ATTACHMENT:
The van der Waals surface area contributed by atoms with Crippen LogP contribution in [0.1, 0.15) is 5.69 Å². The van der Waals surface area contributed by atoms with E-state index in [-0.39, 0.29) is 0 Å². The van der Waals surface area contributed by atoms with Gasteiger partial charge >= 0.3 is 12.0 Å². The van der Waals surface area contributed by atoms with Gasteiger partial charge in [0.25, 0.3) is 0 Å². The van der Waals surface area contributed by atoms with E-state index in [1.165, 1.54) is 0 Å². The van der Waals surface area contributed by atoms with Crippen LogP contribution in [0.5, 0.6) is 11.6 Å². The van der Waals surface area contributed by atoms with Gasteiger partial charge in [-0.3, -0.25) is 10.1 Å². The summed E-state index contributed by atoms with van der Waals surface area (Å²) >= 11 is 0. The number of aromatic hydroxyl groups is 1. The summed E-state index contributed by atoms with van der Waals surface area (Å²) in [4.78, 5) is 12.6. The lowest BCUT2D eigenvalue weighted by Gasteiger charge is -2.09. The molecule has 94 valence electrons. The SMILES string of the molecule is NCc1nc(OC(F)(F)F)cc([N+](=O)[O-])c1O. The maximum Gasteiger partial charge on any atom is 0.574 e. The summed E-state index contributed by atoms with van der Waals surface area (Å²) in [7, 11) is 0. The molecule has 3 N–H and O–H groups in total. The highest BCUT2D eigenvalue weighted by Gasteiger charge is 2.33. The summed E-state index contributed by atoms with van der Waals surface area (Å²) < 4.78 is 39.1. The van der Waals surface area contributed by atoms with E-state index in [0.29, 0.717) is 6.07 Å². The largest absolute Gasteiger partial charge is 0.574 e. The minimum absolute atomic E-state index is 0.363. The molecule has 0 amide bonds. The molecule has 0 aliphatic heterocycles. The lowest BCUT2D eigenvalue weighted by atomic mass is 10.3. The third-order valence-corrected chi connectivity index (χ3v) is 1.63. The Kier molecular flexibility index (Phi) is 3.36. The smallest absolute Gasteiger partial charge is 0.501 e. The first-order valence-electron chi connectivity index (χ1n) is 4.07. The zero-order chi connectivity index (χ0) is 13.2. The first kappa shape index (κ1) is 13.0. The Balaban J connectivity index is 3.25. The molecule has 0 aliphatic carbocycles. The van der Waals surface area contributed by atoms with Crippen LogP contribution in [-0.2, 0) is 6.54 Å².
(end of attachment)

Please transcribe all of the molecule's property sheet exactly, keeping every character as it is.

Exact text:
The van der Waals surface area contributed by atoms with Crippen LogP contribution in [0.1, 0.15) is 5.69 Å². The van der Waals surface area contributed by atoms with E-state index in [-0.39, 0.29) is 0 Å². The van der Waals surface area contributed by atoms with Gasteiger partial charge >= 0.3 is 12.0 Å². The van der Waals surface area contributed by atoms with Gasteiger partial charge in [0.25, 0.3) is 0 Å². The van der Waals surface area contributed by atoms with E-state index in [1.165, 1.54) is 0 Å². The van der Waals surface area contributed by atoms with Crippen LogP contribution in [0.5, 0.6) is 11.6 Å². The van der Waals surface area contributed by atoms with Gasteiger partial charge in [-0.3, -0.25) is 10.1 Å². The summed E-state index contributed by atoms with van der Waals surface area (Å²) >= 11 is 0. The number of aromatic hydroxyl groups is 1. The summed E-state index contributed by atoms with van der Waals surface area (Å²) in [4.78, 5) is 12.6. The lowest BCUT2D eigenvalue weighted by Gasteiger charge is -2.09. The molecule has 94 valence electrons. The SMILES string of the molecule is NCc1nc(OC(F)(F)F)cc([N+](=O)[O-])c1O. The maximum Gasteiger partial charge on any atom is 0.574 e. The summed E-state index contributed by atoms with van der Waals surface area (Å²) in [7, 11) is 0. The molecule has 3 N–H and O–H groups in total. The highest BCUT2D eigenvalue weighted by Gasteiger charge is 2.33. The summed E-state index contributed by atoms with van der Waals surface area (Å²) < 4.78 is 39.1. The van der Waals surface area contributed by atoms with E-state index in [0.29, 0.717) is 6.07 Å². The largest absolute Gasteiger partial charge is 0.574 e. The minimum absolute atomic E-state index is 0.363. The molecule has 0 amide bonds. The molecule has 0 aliphatic heterocycles. The lowest BCUT2D eigenvalue weighted by atomic mass is 10.3. The third-order valence-corrected chi connectivity index (χ3v) is 1.63. The Kier molecular flexibility index (Phi) is 3.36. The smallest absolute Gasteiger partial charge is 0.501 e. The first-order valence-electron chi connectivity index (χ1n) is 4.07. The zero-order chi connectivity index (χ0) is 13.2. The first kappa shape index (κ1) is 13.0. The Balaban J connectivity index is 3.25. The molecule has 0 aliphatic carbocycles. The van der Waals surface area contributed by atoms with Crippen LogP contribution in [-0.2, 0) is 6.54 Å².